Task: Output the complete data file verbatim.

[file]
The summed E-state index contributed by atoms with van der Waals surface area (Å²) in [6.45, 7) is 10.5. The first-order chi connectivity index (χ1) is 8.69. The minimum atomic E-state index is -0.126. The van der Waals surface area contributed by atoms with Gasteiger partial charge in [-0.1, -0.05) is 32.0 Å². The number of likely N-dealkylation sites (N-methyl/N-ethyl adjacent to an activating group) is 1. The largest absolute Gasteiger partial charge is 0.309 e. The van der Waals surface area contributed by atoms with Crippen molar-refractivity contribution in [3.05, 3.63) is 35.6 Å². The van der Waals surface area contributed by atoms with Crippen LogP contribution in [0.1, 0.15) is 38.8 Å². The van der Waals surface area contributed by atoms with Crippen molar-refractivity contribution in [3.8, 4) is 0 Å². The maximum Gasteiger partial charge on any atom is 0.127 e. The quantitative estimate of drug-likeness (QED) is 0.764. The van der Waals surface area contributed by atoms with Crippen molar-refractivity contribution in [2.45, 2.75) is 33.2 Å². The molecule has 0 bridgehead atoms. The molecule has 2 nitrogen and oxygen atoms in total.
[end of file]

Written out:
The summed E-state index contributed by atoms with van der Waals surface area (Å²) in [6.45, 7) is 10.5. The first-order chi connectivity index (χ1) is 8.69. The minimum atomic E-state index is -0.126. The van der Waals surface area contributed by atoms with Gasteiger partial charge in [-0.1, -0.05) is 32.0 Å². The number of likely N-dealkylation sites (N-methyl/N-ethyl adjacent to an activating group) is 1. The largest absolute Gasteiger partial charge is 0.309 e. The van der Waals surface area contributed by atoms with Crippen molar-refractivity contribution in [3.05, 3.63) is 35.6 Å². The van der Waals surface area contributed by atoms with Crippen LogP contribution in [0.1, 0.15) is 38.8 Å². The van der Waals surface area contributed by atoms with Crippen molar-refractivity contribution in [3.8, 4) is 0 Å². The maximum Gasteiger partial charge on any atom is 0.127 e. The quantitative estimate of drug-likeness (QED) is 0.764. The van der Waals surface area contributed by atoms with Crippen molar-refractivity contribution in [2.45, 2.75) is 33.2 Å². The molecule has 0 bridgehead atoms. The molecule has 2 nitrogen and oxygen atoms in total.